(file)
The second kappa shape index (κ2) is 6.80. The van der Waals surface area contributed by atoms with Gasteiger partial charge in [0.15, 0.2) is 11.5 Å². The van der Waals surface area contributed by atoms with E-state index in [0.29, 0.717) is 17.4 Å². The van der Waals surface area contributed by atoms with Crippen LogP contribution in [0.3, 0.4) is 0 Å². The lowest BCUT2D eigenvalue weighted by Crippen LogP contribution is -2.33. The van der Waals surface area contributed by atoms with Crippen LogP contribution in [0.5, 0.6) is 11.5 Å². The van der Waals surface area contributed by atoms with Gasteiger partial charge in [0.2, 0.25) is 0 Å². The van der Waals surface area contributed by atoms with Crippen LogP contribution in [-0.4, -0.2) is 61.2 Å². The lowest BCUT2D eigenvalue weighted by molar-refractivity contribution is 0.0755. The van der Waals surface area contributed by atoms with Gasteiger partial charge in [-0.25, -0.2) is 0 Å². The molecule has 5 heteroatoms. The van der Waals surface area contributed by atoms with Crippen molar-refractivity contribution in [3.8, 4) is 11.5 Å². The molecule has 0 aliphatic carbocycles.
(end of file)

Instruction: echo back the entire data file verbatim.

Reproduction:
The second kappa shape index (κ2) is 6.80. The van der Waals surface area contributed by atoms with Gasteiger partial charge in [0.15, 0.2) is 11.5 Å². The van der Waals surface area contributed by atoms with E-state index in [0.29, 0.717) is 17.4 Å². The van der Waals surface area contributed by atoms with Crippen LogP contribution in [0.3, 0.4) is 0 Å². The lowest BCUT2D eigenvalue weighted by Crippen LogP contribution is -2.33. The van der Waals surface area contributed by atoms with Crippen LogP contribution in [0.5, 0.6) is 11.5 Å². The van der Waals surface area contributed by atoms with Gasteiger partial charge in [0.2, 0.25) is 0 Å². The van der Waals surface area contributed by atoms with Crippen LogP contribution in [-0.4, -0.2) is 61.2 Å². The lowest BCUT2D eigenvalue weighted by molar-refractivity contribution is 0.0755. The van der Waals surface area contributed by atoms with Gasteiger partial charge in [-0.25, -0.2) is 0 Å². The molecule has 5 heteroatoms. The van der Waals surface area contributed by atoms with Crippen molar-refractivity contribution in [3.8, 4) is 11.5 Å². The molecule has 0 aliphatic carbocycles.